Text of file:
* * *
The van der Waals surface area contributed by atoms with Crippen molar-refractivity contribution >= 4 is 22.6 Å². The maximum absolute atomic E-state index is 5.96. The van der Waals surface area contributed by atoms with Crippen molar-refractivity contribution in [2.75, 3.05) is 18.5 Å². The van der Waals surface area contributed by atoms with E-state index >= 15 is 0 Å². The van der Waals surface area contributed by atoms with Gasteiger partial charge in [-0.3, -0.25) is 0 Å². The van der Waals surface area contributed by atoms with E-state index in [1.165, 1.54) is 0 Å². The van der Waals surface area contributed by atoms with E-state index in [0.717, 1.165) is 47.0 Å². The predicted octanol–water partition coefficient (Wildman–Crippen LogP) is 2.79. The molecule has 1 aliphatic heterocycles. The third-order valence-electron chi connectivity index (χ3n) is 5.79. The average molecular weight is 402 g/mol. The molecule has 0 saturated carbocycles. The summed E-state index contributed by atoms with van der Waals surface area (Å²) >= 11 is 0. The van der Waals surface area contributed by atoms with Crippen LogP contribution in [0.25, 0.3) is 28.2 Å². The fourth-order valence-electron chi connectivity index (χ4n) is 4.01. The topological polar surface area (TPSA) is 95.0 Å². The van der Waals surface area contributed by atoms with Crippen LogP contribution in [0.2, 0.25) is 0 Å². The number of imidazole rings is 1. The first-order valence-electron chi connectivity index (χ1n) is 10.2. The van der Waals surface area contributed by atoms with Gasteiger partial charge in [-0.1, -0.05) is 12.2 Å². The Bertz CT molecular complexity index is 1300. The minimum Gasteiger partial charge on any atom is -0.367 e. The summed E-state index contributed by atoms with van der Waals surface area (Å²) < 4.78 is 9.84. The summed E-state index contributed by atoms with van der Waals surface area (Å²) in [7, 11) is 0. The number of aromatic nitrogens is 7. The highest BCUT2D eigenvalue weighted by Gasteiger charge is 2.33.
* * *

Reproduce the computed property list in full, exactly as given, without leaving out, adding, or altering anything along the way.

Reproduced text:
The van der Waals surface area contributed by atoms with Crippen molar-refractivity contribution >= 4 is 22.6 Å². The maximum absolute atomic E-state index is 5.96. The van der Waals surface area contributed by atoms with Crippen molar-refractivity contribution in [2.75, 3.05) is 18.5 Å². The van der Waals surface area contributed by atoms with E-state index >= 15 is 0 Å². The van der Waals surface area contributed by atoms with Gasteiger partial charge in [-0.3, -0.25) is 0 Å². The van der Waals surface area contributed by atoms with E-state index in [1.165, 1.54) is 0 Å². The van der Waals surface area contributed by atoms with E-state index in [0.717, 1.165) is 47.0 Å². The predicted octanol–water partition coefficient (Wildman–Crippen LogP) is 2.79. The molecule has 1 aliphatic heterocycles. The third-order valence-electron chi connectivity index (χ3n) is 5.79. The average molecular weight is 402 g/mol. The molecule has 0 saturated carbocycles. The summed E-state index contributed by atoms with van der Waals surface area (Å²) >= 11 is 0. The van der Waals surface area contributed by atoms with Crippen LogP contribution in [0.25, 0.3) is 28.2 Å². The fourth-order valence-electron chi connectivity index (χ4n) is 4.01. The topological polar surface area (TPSA) is 95.0 Å². The van der Waals surface area contributed by atoms with Crippen LogP contribution in [0.2, 0.25) is 0 Å². The number of imidazole rings is 1. The first-order valence-electron chi connectivity index (χ1n) is 10.2. The van der Waals surface area contributed by atoms with Gasteiger partial charge in [-0.1, -0.05) is 12.2 Å². The Bertz CT molecular complexity index is 1300. The minimum Gasteiger partial charge on any atom is -0.367 e. The summed E-state index contributed by atoms with van der Waals surface area (Å²) < 4.78 is 9.84. The summed E-state index contributed by atoms with van der Waals surface area (Å²) in [7, 11) is 0. The number of aromatic nitrogens is 7. The highest BCUT2D eigenvalue weighted by Gasteiger charge is 2.33.